To conclude, the AKP do not pose a threat to the Turkish model of secularisation. Laiklik, Atatürk’s vision of secularism, is not the complete separation of religion from the state; rather the state controls and regulates the presence of religion in the political and public spheres of society. The AKP has been accused of having an Islamist agenda, attempting to challenge the Kemalist secular principles of the Turkish Republic. However, apart from the controversy surrounding the headscarf issue, the AKP leadership have kept their private religious beliefs to themselves, and have not allowed them to dictate the policies and focus of the party. If the AKP ever was to publically exhibit Islamist beliefs, not only would they risk constitutional banning but they also risk losing popular support; the majority of the Turkish population have demonstrated their commitment to the secular state, therefore it would be foolish for the AKP or any other political party for that matter to implement an Islamist agenda. The AKP and secularist groups do need a solution for their current divisions; perhaps negotiations concerning the headscarf should start. However, it can be argued the AKP are a ‘globalist, market-orientated, pro-Western, and populist political party’ who only promote ‘social’ Islam, and thus do not challenge the Turkish model of secularisation. Turkey may be experiencing a resurgence of Islam, but this is not explicitly related to the rise of the AKP.
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 Filiz Başkan, “Religious versus Secular Groups in the Age of Globalisation in Turkey,” Totalitarian Movements and Political Religions 11, no.2 (2010): 169, accessed May 16, 2012, doi: 10.1080/14690764.2010.511458
 Ihsan Dagi, “Turkey’s AKP in Power,” Journal of Democracy 19, no. 3 (2008): 25, accessed May 16, 2012, http://muse.jhu.edu/journals/journal_of_democracy/v019/19.3.dagi.html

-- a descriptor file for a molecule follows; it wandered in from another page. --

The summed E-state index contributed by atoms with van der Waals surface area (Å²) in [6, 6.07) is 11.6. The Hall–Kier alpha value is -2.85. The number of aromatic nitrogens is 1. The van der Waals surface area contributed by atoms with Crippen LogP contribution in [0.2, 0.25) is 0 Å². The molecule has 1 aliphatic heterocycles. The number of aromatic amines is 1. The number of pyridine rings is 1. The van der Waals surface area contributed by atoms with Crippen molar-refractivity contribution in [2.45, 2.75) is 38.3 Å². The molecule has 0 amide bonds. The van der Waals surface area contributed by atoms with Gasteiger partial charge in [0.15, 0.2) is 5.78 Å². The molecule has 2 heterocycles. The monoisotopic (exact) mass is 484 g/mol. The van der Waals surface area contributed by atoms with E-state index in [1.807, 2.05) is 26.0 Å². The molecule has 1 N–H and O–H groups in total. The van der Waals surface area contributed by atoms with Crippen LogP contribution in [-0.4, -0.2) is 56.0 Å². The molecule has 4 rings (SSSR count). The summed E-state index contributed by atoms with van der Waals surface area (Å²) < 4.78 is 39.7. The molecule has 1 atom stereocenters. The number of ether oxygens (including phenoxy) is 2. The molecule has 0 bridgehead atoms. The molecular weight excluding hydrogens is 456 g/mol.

Şerif Mardin, “Religion and Secularism in Turkey,” in The Modern Middle East, ed. Albert Hourani et al (London: I. B. Tauris, 2004), 348
 Tuncay Saygin and Mehmet Önal, “Secularism’ From the Last Years of the Ottoman Empire to the Early Turkish Republic,” Journal for the Study of Religions and Ideologies 7, no. 20 (2008): 28, accessed May 18, 2012, http://jsri.ro/ojs/index.php/jsri/article/viewFile/385/383
 Mardin, “Religion and Secularism in Turkey,” 351
 Başkan, “Religious versus Secular,” 168
 Saygin and Önal, “From the Last Years of the Ottoman Empire,” 27
 Başkan, “Religious versus Secular,” 169
 Andrew Davidson, “Turkey, a “Secular” State?: The Challenge of Description,” The South Atlantic Quarterly 102, no. 2/3 (2003): 337, accessed May 18, 2012, http://muse.jhu.edu/journals/south_atlantic_quarterly/v102/102.2davison.html
 Ibid, 333, 337
Ibid. 337; Metin Heper, “Does Secularism Face a Serious Threat in Turkey?” Comparative Studies of South Asia, Africa and the Middle East 29, no.3 (2009): 414, accessed May 16, 2012, http://muse.jhu.edu/journals/comparative_studies_of_south_asia_africa_and_the_middle_east/v029/29.3.heper.html
 Aye Saktanber and Gül Çorbaciolu, “Veiling and Headscarf-Skepticism in Turkey,” Social Politics: International Studies in Gender, State and Society 15, no. 4 (2008): 519, accessed May 18, 2012, http://muse.jhu.edu/journals/social_politics/v015/15.4.saktanber.html
 Heper, “Secularism Threat,” 414
 Ibid, 414-5
 Mardin, “Religion and Secularism in Turkey,” 372
 Dagi, “Turkey’s AKP,” 25-26
 Ibid, 26
 Hasan Turunc, “Islamicist or Democratic? The AKP’s Search for Identity in Turkish Politics,” Journal of Contemporary European Studies 15 (2007): 81, accessed May 16, 2012, doi: 10.1080/14782800701273417
 Dagi, “Turkey’s AKP,” 26
 Ibid; Turunc, “Islamicist or Democratic?,” 81
 Dagi, “Turkey’s AKP,” 26
 Turunc, “Islamicist or Democratic?,” 79-80
 Ibid, 80
 Dagi, “Turkey’s AKP,” 26
 Ibid, 27
 Heper, “Secularism Threat,” 419
 Turunc, “Islamicist or Democratic?,” 81
 Dagi, “Turkey’s AKP,” 27-28
 Sultan Tepe, “Turkey’s AKP: A Model “Muslim-Democratic” Party?”, Journal of Democracy 16, no. 3 (2005): 72, accessed May 16, 2012, doi: 10.1353/jod.2005.0053
 Dagi, “Turkey’s AKP,” 28
 Ziya Onis and Emin Fuat Keyman, “A New Path Emerges,” Journal of Democracy 14, no. 2 (2003): 95, 98, accessed May 21, 2012, doi: 10.1353/jod.2003.0042
 Ibid, 98
 Dagi, “Turkey’s AKP,” 26
 Ibid, 28
 Ibid, 29
 Ibid, 29-30
 Dagi, “Turkey’s AKP,” 30
 Sultan, “Turkey’s AKP,” 78
 Saktanber and Çorbaciolu, “Veiling and Headscarf-Skepticism in Turkey,” 514-5
 Ibid, 515
 Ibid, 516; Sultan, “Turkey’s AKP,” 78
 Sultan, “Turkey’s AKP,” 78
 Başkan, “Religious versus Secular,” 180
 Heper, “Secularism Threat,” 416
 Başkan, “Religious versus Secular,” 180
 Ibid, 170
 Ibid, 171
 Ibid, 173
 Ibid, 178
 Ibid, 178-179
 Dagi, “Turkey’s AKP,” 30